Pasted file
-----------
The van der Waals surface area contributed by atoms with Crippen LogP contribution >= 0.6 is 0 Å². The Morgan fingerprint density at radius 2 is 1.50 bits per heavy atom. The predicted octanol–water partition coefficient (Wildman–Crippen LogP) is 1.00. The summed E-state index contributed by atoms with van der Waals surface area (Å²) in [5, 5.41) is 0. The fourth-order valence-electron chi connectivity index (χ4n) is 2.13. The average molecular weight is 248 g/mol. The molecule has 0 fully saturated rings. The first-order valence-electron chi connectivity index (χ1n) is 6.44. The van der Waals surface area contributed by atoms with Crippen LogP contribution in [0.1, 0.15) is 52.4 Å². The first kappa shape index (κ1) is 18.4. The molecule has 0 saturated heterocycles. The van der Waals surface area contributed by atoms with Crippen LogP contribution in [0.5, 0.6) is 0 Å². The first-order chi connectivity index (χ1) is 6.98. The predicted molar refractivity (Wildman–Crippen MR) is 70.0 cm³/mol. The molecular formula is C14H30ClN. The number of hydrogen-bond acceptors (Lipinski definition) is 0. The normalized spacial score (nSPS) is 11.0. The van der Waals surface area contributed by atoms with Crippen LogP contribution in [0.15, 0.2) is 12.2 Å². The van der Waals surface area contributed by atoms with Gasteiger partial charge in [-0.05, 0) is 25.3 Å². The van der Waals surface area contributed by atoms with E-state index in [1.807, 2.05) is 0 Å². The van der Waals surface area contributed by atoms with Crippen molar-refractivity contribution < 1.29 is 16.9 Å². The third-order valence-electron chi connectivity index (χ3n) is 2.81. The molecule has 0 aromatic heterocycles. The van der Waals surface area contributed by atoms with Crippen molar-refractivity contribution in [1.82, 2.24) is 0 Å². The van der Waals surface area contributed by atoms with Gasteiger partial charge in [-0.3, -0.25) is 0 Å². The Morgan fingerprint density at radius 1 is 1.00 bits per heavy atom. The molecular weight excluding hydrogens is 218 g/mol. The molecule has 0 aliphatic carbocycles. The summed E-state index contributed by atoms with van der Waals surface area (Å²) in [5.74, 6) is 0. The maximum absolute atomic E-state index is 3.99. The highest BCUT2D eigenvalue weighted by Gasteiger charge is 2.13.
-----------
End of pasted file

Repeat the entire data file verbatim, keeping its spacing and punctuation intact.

The van der Waals surface area contributed by atoms with Crippen LogP contribution >= 0.6 is 0 Å². The Morgan fingerprint density at radius 2 is 1.50 bits per heavy atom. The predicted octanol–water partition coefficient (Wildman–Crippen LogP) is 1.00. The summed E-state index contributed by atoms with van der Waals surface area (Å²) in [5, 5.41) is 0. The fourth-order valence-electron chi connectivity index (χ4n) is 2.13. The average molecular weight is 248 g/mol. The molecule has 0 fully saturated rings. The first-order valence-electron chi connectivity index (χ1n) is 6.44. The van der Waals surface area contributed by atoms with Crippen LogP contribution in [0.1, 0.15) is 52.4 Å². The first kappa shape index (κ1) is 18.4. The molecule has 0 saturated heterocycles. The van der Waals surface area contributed by atoms with Crippen LogP contribution in [0.5, 0.6) is 0 Å². The first-order chi connectivity index (χ1) is 6.98. The predicted molar refractivity (Wildman–Crippen MR) is 70.0 cm³/mol. The molecular formula is C14H30ClN. The number of hydrogen-bond acceptors (Lipinski definition) is 0. The normalized spacial score (nSPS) is 11.0. The van der Waals surface area contributed by atoms with Crippen LogP contribution in [0.15, 0.2) is 12.2 Å². The van der Waals surface area contributed by atoms with Gasteiger partial charge in [-0.05, 0) is 25.3 Å². The van der Waals surface area contributed by atoms with E-state index in [1.807, 2.05) is 0 Å². The van der Waals surface area contributed by atoms with Crippen molar-refractivity contribution < 1.29 is 16.9 Å². The third-order valence-electron chi connectivity index (χ3n) is 2.81. The molecule has 0 aromatic heterocycles. The van der Waals surface area contributed by atoms with Crippen molar-refractivity contribution in [1.82, 2.24) is 0 Å². The van der Waals surface area contributed by atoms with Gasteiger partial charge in [-0.3, -0.25) is 0 Å². The Morgan fingerprint density at radius 1 is 1.00 bits per heavy atom. The molecular weight excluding hydrogens is 218 g/mol. The molecule has 0 aliphatic carbocycles. The summed E-state index contributed by atoms with van der Waals surface area (Å²) in [5.74, 6) is 0. The maximum absolute atomic E-state index is 3.99. The highest BCUT2D eigenvalue weighted by Gasteiger charge is 2.13.